Climate change and globalization continue to provide exotic arthropod-borne viruses (arboviruses) opportunities to expand their habitats. The successful introductions and spread of Bluetongue virus (BTV) in 2006 and the Schmallenberg virus (SBV) in 2011 in The Netherlands endorse this notion. Whereas BTV and SBV are stricktly veterinary pathogens, many arboviruses also cause disease in humans. An example of such a so-called zoonotic arbovirus is Rift Valley fever virus (RVFV). RVFV is endemic in most African countries and the Arabian Peninsula and causes recurrent epizootics and epidemics in these areas. Lambs under three weeks of age do not survive the infection and infection of pregnant ewes generally results in abortion. The mortality rate among adult sheep is estimated at 20%. While sheep are most susceptible to the virus, also other ruminant species are susceptible to disease. For example, infection of calves results in a mortality rate of 70%. Human infection usually results in mild symptoms, but about 1% of infected humans suffer from serious complications such as hemorrhagic fever and encephalitis. The mortality rate among people who develop these complications ranges from 10-40 %. RVFV is spread by various species of mosquitoes that are also found in the Netherlands. Previous work has however demonstrated that vector competence depends on many environmental and host factors and that only vector competence studies can provide insight into the true competence of a given mosquito species. The aim of this project is to investigate whether Dutch mosquito species can be infected by RVFV and if these mosquitoes are capable of transmitting the virus to susceptible animals.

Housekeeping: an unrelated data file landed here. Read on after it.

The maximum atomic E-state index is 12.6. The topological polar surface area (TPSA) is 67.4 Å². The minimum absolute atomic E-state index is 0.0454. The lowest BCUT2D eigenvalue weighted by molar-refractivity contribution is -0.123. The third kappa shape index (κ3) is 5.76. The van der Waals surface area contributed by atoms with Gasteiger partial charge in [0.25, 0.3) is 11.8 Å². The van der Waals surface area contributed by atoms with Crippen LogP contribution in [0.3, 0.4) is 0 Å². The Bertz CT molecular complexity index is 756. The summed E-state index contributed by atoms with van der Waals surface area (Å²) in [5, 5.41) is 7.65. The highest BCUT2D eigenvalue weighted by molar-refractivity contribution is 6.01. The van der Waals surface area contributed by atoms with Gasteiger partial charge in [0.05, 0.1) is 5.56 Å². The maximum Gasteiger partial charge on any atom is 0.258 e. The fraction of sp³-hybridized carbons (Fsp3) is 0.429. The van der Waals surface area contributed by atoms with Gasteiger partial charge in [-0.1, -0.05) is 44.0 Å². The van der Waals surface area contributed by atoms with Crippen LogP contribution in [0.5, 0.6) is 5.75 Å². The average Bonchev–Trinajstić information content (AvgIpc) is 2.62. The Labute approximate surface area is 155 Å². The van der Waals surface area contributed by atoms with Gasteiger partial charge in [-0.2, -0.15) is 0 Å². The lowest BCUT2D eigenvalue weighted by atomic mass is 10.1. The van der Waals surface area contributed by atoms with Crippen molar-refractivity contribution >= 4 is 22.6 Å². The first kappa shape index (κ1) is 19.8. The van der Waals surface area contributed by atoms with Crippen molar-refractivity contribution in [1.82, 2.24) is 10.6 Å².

|Effective start/end date
|1/01/13 → 31/12/13